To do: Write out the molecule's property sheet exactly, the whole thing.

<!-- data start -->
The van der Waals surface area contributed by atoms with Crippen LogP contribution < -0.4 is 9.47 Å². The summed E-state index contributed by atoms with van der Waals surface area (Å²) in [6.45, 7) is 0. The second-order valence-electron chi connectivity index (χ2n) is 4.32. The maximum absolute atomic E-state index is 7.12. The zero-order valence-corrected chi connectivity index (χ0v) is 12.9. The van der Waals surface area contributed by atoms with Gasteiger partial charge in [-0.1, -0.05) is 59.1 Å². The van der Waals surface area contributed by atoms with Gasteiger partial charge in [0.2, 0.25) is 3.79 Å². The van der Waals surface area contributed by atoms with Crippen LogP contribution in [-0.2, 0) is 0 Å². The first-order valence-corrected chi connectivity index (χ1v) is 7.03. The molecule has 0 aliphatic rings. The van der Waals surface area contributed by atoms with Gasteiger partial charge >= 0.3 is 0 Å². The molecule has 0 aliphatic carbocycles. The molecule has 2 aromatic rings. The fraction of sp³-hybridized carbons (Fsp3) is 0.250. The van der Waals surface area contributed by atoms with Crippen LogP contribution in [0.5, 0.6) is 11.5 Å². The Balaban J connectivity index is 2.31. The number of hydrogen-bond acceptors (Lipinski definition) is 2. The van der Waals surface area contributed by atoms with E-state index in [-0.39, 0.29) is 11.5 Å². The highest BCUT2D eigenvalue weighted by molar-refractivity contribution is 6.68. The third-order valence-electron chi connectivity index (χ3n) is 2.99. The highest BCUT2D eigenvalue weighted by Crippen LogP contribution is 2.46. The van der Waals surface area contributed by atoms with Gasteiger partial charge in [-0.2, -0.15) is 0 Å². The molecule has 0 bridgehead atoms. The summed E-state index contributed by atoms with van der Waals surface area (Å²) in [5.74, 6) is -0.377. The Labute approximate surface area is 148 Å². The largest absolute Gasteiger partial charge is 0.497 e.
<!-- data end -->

The van der Waals surface area contributed by atoms with Crippen LogP contribution < -0.4 is 9.47 Å². The summed E-state index contributed by atoms with van der Waals surface area (Å²) in [6.45, 7) is 0. The second-order valence-electron chi connectivity index (χ2n) is 4.32. The maximum absolute atomic E-state index is 7.12. The zero-order valence-corrected chi connectivity index (χ0v) is 12.9. The van der Waals surface area contributed by atoms with Gasteiger partial charge in [-0.1, -0.05) is 59.1 Å². The van der Waals surface area contributed by atoms with Gasteiger partial charge in [0.2, 0.25) is 3.79 Å². The van der Waals surface area contributed by atoms with Crippen LogP contribution in [-0.2, 0) is 0 Å². The first-order valence-corrected chi connectivity index (χ1v) is 7.03. The molecule has 0 aliphatic rings. The van der Waals surface area contributed by atoms with Gasteiger partial charge >= 0.3 is 0 Å². The molecule has 0 aliphatic carbocycles. The molecule has 2 aromatic rings. The fraction of sp³-hybridized carbons (Fsp3) is 0.250. The van der Waals surface area contributed by atoms with Crippen LogP contribution in [0.5, 0.6) is 11.5 Å². The Balaban J connectivity index is 2.31. The number of hydrogen-bond acceptors (Lipinski definition) is 2. The van der Waals surface area contributed by atoms with E-state index in [-0.39, 0.29) is 11.5 Å². The highest BCUT2D eigenvalue weighted by molar-refractivity contribution is 6.68. The third-order valence-electron chi connectivity index (χ3n) is 2.99. The highest BCUT2D eigenvalue weighted by Crippen LogP contribution is 2.46. The van der Waals surface area contributed by atoms with Gasteiger partial charge in [-0.2, -0.15) is 0 Å². The molecule has 0 bridgehead atoms. The summed E-state index contributed by atoms with van der Waals surface area (Å²) in [5.74, 6) is -0.377. The Labute approximate surface area is 148 Å². The largest absolute Gasteiger partial charge is 0.497 e.